There are certain aspects of the Christian life that we have to ‘put on’ (v.11) just like a soldier puts on armour.  We have to realise that all these things we are talking about, whether it be in respect of equipping or to do with armour, are all in the spiritual realm (v.12) so we are not talking about material or physical things here, we are talking about expression of the life of the Spirit in and through us. These things that we have to ‘put on’ are things that will equip us and enable us to stand in the face of the attacks of the enemy. (13). The things we are to ‘put on’ or apply to our lives to equip us are truth and righteousness (v.14), ready with the Gospel of peace (v.15), faith (v.16), the fact of our salvation and God’s word itself. (v.17). In Paul’s analogy truth and righteousness protect the upper body, covering the heart. The fact that the soldier’s feet are covered with the readiness to bring the Gospel of peace says that we are constantly ready to be God’s ambassadors, peace bringers, and as such we will come with the authority of God. Both faith and the facts of our salvation  equip us to ward off the lies of the enemy and then, as the Holy Spirit directs us, we can wield His word to defeat the enemy, release captives and generally do the will of God.

Jesus’ Mission: Let us again put God’s will in context as we consider Isaiah’s words that Jesus read out declaring to be his mission: he has anointed me  to proclaim good news to the poor. He has sent me to proclaim freedom for the prisoners  and recovery of sight for the blind, to set the oppressed free,    to proclaim the year of the Lord’s favour.” (Lk 4:18,19) THAT is why we need to be equipped by God, for this is His will for us to bring to the earth. That is why we pray with the writer, May the God of peace,… equip you with everything good for doing his will, and may he work in us what is pleasing to him, through Jesus Christ, to whom be glory for ever and ever. Amen.” As we receive His equipping, so we will glorify Him. Indeed, may it be so!  PS. Just note in that His equipping it will be with “everything good”. The God of peace, the God of goodness, equips us with all good things to bless us and make us a blessing. Yes? Yes!

73. Kingdom Growth 1

Short Meditations in Mark’s Gospel: 73. Kingdom Growth (1)

Mk 4:26,27  He also said, “This is what the kingdom of God is like. A man scatters seed on the ground. Night and day, whether he sleeps or gets up, the seed sprouts and grows, though he does not know how.

Most of Jesus’ parables are, in one way or another, about the kingdom of God, for Jesus has come to do the will of God and everything about him and us is about how we relate to God and allow God to rule and thus bring us back into a place of blessing with Him. It is clear that the rule of God is equated with blessing.

So here he uses a very simple picture. We’ve recently considered the parable of the Sower and this is yet another picture using the analogy of a Sower with seed, but this time it is a shorter, more simple picture. We can see various things from it but for the moment we focus on just one.

Jesus makes a very simple and we might say, obvious point. The Sower sows the seed and leaves it in the ground and all on its own, the seed starts to grow. The Sower doesn’t know how the seed grows or even when; he just leaves the seed and trust that it will grow, like it does each year when he sows it.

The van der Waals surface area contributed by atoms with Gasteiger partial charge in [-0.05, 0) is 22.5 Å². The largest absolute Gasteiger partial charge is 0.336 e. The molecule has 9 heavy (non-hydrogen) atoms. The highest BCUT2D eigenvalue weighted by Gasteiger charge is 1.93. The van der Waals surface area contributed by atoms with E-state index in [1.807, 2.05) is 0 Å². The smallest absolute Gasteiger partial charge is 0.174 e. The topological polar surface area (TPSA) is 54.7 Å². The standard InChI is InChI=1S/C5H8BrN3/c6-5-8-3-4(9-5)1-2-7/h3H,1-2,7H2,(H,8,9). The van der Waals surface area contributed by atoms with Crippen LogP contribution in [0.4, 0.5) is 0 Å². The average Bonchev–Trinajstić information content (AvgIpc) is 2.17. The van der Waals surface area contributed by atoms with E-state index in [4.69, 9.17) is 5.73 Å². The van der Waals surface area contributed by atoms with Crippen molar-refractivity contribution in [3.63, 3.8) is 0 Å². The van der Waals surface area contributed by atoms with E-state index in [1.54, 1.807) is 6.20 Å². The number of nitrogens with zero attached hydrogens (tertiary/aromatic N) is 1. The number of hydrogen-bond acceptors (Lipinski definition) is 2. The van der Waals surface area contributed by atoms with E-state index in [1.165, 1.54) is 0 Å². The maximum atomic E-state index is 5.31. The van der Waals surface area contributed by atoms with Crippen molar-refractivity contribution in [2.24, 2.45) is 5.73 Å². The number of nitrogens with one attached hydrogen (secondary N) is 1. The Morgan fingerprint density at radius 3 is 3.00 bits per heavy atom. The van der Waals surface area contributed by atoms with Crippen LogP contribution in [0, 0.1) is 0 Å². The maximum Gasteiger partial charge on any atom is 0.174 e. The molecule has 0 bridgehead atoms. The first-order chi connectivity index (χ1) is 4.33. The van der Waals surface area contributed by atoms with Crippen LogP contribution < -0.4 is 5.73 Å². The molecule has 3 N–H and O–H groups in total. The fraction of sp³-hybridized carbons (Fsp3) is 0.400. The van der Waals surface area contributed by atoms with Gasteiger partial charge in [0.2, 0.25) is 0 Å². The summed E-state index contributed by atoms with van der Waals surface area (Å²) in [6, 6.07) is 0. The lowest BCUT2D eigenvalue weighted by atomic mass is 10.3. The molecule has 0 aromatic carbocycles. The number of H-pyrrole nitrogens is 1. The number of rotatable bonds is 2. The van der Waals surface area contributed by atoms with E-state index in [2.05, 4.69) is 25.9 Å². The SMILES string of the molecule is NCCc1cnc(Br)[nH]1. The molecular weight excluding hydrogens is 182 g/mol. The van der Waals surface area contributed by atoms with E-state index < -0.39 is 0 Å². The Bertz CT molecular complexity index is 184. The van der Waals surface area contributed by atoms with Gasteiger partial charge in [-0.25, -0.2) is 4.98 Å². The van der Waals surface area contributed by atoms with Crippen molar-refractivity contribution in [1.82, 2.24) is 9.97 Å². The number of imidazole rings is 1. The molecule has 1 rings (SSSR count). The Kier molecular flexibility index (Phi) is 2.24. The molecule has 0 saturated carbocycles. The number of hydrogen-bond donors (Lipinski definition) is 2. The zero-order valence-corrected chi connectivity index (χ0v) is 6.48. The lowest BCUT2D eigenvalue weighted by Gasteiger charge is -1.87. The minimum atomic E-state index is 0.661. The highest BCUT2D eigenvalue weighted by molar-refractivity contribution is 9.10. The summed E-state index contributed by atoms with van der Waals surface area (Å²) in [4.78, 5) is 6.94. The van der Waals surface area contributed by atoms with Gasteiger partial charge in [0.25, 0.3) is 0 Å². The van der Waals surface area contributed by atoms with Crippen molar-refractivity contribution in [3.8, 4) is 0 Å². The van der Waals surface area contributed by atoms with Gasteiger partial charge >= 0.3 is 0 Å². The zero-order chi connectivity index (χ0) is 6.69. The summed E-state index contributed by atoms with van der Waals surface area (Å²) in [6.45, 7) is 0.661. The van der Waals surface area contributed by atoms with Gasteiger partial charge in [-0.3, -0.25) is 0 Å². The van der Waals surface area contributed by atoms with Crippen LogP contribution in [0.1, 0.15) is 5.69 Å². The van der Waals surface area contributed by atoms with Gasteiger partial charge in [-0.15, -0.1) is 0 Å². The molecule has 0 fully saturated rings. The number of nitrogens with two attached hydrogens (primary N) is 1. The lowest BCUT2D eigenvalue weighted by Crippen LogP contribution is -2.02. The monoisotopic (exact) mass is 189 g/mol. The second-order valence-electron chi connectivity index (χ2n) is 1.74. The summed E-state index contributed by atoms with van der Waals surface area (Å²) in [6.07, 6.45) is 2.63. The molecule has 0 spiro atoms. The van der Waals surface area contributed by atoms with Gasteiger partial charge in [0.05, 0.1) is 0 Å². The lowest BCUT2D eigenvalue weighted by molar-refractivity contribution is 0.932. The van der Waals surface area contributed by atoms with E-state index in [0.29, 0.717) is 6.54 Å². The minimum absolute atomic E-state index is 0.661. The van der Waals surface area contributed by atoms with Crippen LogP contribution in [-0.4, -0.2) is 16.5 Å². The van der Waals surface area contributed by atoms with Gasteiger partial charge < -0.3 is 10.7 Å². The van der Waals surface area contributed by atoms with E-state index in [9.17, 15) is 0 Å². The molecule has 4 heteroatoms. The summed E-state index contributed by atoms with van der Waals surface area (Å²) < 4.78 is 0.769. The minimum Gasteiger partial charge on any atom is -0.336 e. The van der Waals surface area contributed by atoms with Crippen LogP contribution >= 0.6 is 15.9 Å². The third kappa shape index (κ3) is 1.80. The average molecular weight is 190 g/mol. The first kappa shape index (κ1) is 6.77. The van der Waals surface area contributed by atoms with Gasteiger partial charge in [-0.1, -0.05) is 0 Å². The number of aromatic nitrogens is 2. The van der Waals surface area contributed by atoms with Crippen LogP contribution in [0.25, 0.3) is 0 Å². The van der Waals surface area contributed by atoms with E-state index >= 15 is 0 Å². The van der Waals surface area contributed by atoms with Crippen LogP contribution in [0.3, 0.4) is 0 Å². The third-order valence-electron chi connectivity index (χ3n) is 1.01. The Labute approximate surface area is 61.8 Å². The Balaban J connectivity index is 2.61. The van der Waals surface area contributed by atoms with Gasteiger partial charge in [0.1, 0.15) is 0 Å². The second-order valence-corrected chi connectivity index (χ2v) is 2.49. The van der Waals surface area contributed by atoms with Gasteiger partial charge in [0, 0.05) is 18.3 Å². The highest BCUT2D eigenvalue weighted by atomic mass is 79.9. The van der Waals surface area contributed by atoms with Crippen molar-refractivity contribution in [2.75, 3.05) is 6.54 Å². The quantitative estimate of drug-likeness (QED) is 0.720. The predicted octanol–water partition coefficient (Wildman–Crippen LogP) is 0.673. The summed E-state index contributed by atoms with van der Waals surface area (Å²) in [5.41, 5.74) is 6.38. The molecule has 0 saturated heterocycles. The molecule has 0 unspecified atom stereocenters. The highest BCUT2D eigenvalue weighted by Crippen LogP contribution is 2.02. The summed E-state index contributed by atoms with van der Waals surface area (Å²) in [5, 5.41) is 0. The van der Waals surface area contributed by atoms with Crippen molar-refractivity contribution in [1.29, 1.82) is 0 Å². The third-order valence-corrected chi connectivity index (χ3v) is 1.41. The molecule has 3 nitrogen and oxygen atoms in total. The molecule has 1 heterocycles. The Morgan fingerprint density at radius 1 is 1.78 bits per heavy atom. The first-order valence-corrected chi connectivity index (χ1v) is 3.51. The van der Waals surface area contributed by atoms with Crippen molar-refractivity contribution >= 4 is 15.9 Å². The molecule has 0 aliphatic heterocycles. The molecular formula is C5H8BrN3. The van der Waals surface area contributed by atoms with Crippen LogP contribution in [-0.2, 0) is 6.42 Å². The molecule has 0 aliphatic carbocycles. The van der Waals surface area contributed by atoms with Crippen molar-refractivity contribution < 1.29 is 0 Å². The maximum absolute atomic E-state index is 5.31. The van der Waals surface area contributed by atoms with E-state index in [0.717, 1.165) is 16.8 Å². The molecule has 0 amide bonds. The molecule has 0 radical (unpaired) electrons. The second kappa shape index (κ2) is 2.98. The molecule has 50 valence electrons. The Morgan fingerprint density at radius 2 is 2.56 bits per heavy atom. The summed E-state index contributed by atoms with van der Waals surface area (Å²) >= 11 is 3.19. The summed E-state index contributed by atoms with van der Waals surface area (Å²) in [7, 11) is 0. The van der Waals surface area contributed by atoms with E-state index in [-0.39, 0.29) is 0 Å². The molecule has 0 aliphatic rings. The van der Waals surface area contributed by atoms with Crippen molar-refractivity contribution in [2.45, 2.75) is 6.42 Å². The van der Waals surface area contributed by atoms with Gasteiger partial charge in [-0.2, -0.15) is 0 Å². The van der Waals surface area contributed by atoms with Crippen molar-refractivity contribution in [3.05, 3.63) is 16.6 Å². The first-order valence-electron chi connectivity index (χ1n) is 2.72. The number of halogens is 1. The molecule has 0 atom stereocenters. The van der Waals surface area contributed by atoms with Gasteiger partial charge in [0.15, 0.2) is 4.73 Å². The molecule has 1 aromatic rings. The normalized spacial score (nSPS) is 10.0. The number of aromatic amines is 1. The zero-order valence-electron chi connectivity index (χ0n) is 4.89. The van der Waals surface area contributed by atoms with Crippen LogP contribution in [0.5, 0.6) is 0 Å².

Now bear in mind that we have said that all of this chapter so far has been about the word of God and how we receive it and what it does. He has just been speaking about using the word of God but now Jesus speaks more generally about how the word of God works to bring about the kingdom or rule of God.

The fact is that when the word of God is received in good ground, or even in apparently not so good soil, it starts growing and having effect. In the bigger picture we might say the Holy Spirit takes it and quietly applies it in the heart of the receiver. Now in some ways there is nothing mysterious about this. For example you may read or hear the word that applies to a particular area of difficulty you have in your life. The word arrives and seems to lay there in your heart. Then the Spirit nudges it into your consciousness again, you remember it. You find yourself thinking about it, and you start to feel convicted by it. It now requires you to act upon it to put your ‘conscience’ at ease. You make changes in your attitude or words or behaviour and your life comes more into conformity with God’s design for you. Very simply you are coming under the rule or reign or kingdom of God and it all takes place as the Spirit is able to take the word and grow it in you.

 

72. Use it!

Short Meditations in Mark’s Gospel: 72. Use it!

Mk 4:24,25  “Consider carefully what you hear,” he continued. “With the measure you use, it will be measured to you–and even more. Whoever has will be given more; whoever does not have, even what he has will be taken from him.”

Remember, Jesus has been talking about responding to God when He speaks, and the importance of revelation. Revelation – the truth – what this is all about, about how we hear and what we hear. Hence Jesus instructs, “Consider carefully what you hear.” He is still focusing them on what they hear from God. What follows is still all about what we do with what we hear. Previously it had been the different responses to hearing; now it is to those who apparently do hear and it challenges them as to what they do with it.

You must hold on to this: it is the truth or revelation from God that Jesus is talking about here. When he says “With the measure you use it” he is saying that if you receive it and respond to us and allow it to have its work in you and change you and maybe you even pass it on, THEN you will receive even more. The crucial question or vital issue here is how much we DO with the truth. If we just hear it on a Sunday morning, or we casually read it in the Bible, and we remain untouched and unmoved and unchanged, then we will become stagnant water and receive no more.